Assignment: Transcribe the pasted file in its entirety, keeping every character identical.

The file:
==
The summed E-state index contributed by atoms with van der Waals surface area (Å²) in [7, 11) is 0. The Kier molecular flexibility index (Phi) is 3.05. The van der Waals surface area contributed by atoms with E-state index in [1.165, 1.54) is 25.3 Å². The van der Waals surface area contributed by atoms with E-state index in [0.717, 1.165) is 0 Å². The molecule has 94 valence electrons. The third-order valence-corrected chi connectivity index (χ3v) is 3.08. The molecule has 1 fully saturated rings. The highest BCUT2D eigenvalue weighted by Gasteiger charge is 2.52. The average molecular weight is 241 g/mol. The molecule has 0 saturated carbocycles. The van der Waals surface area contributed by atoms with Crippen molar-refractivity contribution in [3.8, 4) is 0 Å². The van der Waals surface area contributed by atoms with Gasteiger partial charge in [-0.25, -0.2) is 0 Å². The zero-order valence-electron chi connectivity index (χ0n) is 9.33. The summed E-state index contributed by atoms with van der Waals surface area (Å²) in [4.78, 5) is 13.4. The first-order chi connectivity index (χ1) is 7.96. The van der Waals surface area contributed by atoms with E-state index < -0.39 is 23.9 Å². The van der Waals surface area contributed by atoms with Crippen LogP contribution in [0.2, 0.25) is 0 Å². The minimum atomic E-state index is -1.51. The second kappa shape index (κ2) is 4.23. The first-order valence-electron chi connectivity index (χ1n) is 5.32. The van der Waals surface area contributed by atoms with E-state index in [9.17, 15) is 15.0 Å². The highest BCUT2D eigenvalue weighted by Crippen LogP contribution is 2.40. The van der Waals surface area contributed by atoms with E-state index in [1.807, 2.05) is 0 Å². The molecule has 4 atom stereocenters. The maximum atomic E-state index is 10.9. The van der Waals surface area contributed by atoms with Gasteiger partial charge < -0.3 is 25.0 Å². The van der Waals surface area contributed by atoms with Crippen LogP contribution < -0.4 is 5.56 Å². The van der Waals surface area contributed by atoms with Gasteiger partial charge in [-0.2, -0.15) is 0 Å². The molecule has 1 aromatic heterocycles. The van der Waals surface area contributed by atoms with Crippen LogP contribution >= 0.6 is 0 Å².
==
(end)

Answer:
The summed E-state index contributed by atoms with van der Waals surface area (Å²) in [7, 11) is 0. The Kier molecular flexibility index (Phi) is 3.05. The van der Waals surface area contributed by atoms with E-state index in [1.165, 1.54) is 25.3 Å². The van der Waals surface area contributed by atoms with E-state index in [0.717, 1.165) is 0 Å². The molecule has 94 valence electrons. The third-order valence-corrected chi connectivity index (χ3v) is 3.08. The molecule has 1 fully saturated rings. The highest BCUT2D eigenvalue weighted by Gasteiger charge is 2.52. The average molecular weight is 241 g/mol. The molecule has 0 saturated carbocycles. The van der Waals surface area contributed by atoms with Crippen molar-refractivity contribution in [3.8, 4) is 0 Å². The van der Waals surface area contributed by atoms with Gasteiger partial charge in [-0.25, -0.2) is 0 Å². The zero-order valence-electron chi connectivity index (χ0n) is 9.33. The summed E-state index contributed by atoms with van der Waals surface area (Å²) in [4.78, 5) is 13.4. The first-order chi connectivity index (χ1) is 7.96. The van der Waals surface area contributed by atoms with E-state index < -0.39 is 23.9 Å². The van der Waals surface area contributed by atoms with Crippen LogP contribution in [0.2, 0.25) is 0 Å². The minimum atomic E-state index is -1.51. The second kappa shape index (κ2) is 4.23. The first-order valence-electron chi connectivity index (χ1n) is 5.32. The van der Waals surface area contributed by atoms with E-state index in [9.17, 15) is 15.0 Å². The highest BCUT2D eigenvalue weighted by Crippen LogP contribution is 2.40. The van der Waals surface area contributed by atoms with E-state index in [1.807, 2.05) is 0 Å². The molecule has 4 atom stereocenters. The maximum atomic E-state index is 10.9. The van der Waals surface area contributed by atoms with Gasteiger partial charge < -0.3 is 25.0 Å². The van der Waals surface area contributed by atoms with Crippen LogP contribution < -0.4 is 5.56 Å². The van der Waals surface area contributed by atoms with Gasteiger partial charge in [-0.2, -0.15) is 0 Å². The molecule has 1 aromatic heterocycles. The van der Waals surface area contributed by atoms with Crippen LogP contribution >= 0.6 is 0 Å².